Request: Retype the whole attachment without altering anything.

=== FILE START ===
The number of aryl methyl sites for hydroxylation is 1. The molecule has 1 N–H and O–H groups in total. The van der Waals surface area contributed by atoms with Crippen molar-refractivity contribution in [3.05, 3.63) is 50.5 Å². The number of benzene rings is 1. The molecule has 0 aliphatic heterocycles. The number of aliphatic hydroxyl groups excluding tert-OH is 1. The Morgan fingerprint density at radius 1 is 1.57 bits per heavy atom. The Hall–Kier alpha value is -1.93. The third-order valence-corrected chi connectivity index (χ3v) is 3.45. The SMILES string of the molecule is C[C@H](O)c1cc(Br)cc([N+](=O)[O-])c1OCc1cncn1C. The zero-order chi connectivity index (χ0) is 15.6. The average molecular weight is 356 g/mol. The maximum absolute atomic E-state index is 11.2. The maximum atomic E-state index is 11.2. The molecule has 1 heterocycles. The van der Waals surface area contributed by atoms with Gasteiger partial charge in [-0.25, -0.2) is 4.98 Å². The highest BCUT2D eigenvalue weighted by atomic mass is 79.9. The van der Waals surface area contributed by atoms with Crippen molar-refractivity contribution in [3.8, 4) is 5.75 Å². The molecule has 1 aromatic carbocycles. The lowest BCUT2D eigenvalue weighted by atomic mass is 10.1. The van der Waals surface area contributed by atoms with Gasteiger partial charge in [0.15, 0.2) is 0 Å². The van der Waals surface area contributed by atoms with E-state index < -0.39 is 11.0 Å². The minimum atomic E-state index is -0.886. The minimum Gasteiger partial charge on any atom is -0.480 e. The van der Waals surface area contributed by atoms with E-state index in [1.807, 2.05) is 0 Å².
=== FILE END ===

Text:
The number of aryl methyl sites for hydroxylation is 1. The molecule has 1 N–H and O–H groups in total. The van der Waals surface area contributed by atoms with Crippen molar-refractivity contribution in [3.05, 3.63) is 50.5 Å². The number of benzene rings is 1. The molecule has 0 aliphatic heterocycles. The number of aliphatic hydroxyl groups excluding tert-OH is 1. The Morgan fingerprint density at radius 1 is 1.57 bits per heavy atom. The Hall–Kier alpha value is -1.93. The third-order valence-corrected chi connectivity index (χ3v) is 3.45. The SMILES string of the molecule is C[C@H](O)c1cc(Br)cc([N+](=O)[O-])c1OCc1cncn1C. The zero-order chi connectivity index (χ0) is 15.6. The average molecular weight is 356 g/mol. The maximum absolute atomic E-state index is 11.2. The maximum atomic E-state index is 11.2. The molecule has 1 heterocycles. The van der Waals surface area contributed by atoms with Gasteiger partial charge in [-0.25, -0.2) is 4.98 Å². The highest BCUT2D eigenvalue weighted by atomic mass is 79.9. The van der Waals surface area contributed by atoms with Crippen molar-refractivity contribution in [3.8, 4) is 5.75 Å². The molecule has 1 aromatic carbocycles. The lowest BCUT2D eigenvalue weighted by atomic mass is 10.1. The van der Waals surface area contributed by atoms with Gasteiger partial charge in [0.15, 0.2) is 0 Å². The van der Waals surface area contributed by atoms with E-state index < -0.39 is 11.0 Å². The minimum atomic E-state index is -0.886. The minimum Gasteiger partial charge on any atom is -0.480 e. The van der Waals surface area contributed by atoms with E-state index in [1.807, 2.05) is 0 Å².